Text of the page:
The Normans gained control of the island of Cyprus during the Third Crusade in 1191. Richard the Lionheart was on his way to the Holy Land with a fleet of ships, whereupon a storm beset his fleet and it was dispersed. When the storm abated, it was discovered that the ship with Richard’s sister and the king’s betrothed onboard was anchored on the south coast of the island near the wrecks of several other ships from Richard’s fleet.

Some of the survivors from these wrecks had been taken prisoner by the ruler of Cyprus, Isaac Komnenos. In May 1141, King Richard’s fleet arrived at the port of Limassol. Upon his fleet’s arrival in Limassol, Richard demanded that Isaac release the survivors and the return some treasure that had been on one of the wrecked ships. Isaac refused to do so and thus Richard put ashore his troops and took the port. After taking Limassol, Richard’s forces then went on to conquer the rest of the island with some support from local barons and other nobles that had arrived after the conquest of the city.

The Norman Conquest of England

The Norman conquest of England in 1066 is one of the best-known events in English history. William II, Duke of Normandy (later King William I of England), had a claim to the English throne through the marriage of King Ethelred II (Ethelred the Uready), King of England’s marriage to Emma, sister to Richard II, Duke of Normandy (predecessor to William). Ethelred and Emma were the parents of Edward the Confessor.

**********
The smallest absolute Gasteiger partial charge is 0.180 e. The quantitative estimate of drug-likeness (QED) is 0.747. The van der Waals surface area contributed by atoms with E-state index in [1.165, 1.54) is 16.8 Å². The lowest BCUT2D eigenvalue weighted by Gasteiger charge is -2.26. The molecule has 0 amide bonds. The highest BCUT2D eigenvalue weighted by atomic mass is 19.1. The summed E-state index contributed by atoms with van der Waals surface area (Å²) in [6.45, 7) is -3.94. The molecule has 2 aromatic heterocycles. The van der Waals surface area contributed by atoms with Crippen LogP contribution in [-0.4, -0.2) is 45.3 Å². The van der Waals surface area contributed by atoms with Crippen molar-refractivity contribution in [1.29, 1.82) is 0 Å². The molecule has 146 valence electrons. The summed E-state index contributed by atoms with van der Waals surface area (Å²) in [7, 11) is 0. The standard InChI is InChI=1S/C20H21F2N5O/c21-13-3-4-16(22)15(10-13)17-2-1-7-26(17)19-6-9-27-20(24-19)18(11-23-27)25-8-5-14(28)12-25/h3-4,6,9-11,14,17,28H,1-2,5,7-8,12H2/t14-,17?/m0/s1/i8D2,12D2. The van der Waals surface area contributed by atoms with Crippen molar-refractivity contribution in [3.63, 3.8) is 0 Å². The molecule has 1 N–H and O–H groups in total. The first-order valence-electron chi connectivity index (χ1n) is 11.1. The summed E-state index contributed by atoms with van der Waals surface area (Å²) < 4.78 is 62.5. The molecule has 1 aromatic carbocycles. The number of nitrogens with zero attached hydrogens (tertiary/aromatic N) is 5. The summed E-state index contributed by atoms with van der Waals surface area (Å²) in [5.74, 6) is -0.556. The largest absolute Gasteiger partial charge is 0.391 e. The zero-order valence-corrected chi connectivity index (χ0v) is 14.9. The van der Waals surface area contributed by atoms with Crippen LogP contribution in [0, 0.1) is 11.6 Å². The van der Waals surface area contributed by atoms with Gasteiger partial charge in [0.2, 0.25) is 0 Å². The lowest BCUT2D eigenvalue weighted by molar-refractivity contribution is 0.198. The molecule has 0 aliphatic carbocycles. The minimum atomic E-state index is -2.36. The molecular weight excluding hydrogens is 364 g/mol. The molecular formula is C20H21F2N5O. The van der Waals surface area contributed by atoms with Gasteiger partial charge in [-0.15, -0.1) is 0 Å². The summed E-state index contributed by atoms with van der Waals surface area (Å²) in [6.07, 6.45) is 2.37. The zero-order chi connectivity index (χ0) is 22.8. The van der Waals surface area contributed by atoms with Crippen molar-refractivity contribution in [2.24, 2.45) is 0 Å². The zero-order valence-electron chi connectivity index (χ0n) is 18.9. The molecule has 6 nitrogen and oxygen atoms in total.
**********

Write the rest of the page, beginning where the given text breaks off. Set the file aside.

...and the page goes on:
William’s claim was also based on a supposed promise to him from Edward, due to these familial links, that he would accede to the English throne on Edward’s death, as Edward didn’t have any heirs. However, upon Edward’s death, Harold Godwinson, Edward’s brother-in-law, acceded the throne of England as Harold II of England. Harold had apparently agreed to the arrangement between Edward and William and was now seen as going back on his word.

William seeing Harold as a usurper set about assembling his forces ready to invade England. William’s claim to the English throne wasn’t the only one. King Harald of Norway also had a claimed to the English throne and would go on and invade England only to be defeated and killed at the Battle of Stamford Bridge in September 1066.

It was soon after this that William landed his forces near Hastings in Kent. King Harold hearing of the landing of William’s army marched his forces to confront them. On the 14 October 1066 the Battle of Hastings began. It was during this battle that King Harold would be famously struck with an arrow through one of his eyes. With Harold’s death, the battle was effectively lost and the throne of England passed to William.

English Resistance After the Battle of Hastings

Following the Battle of Hastings, William’s hold on the English throne was still in doubt. Over the coming months and years there were numerous battles and revolts that William had to put down. Most notable of these were the Harrying of the North, which was a series of campaigns in the North of England led by William to subjugate the people of Yorkshire, Northumberland, Durham and Lancashire.

Gradually William ensured his hold on the English throne was absolute and by about the mid 1070s, there was little or no resistance left.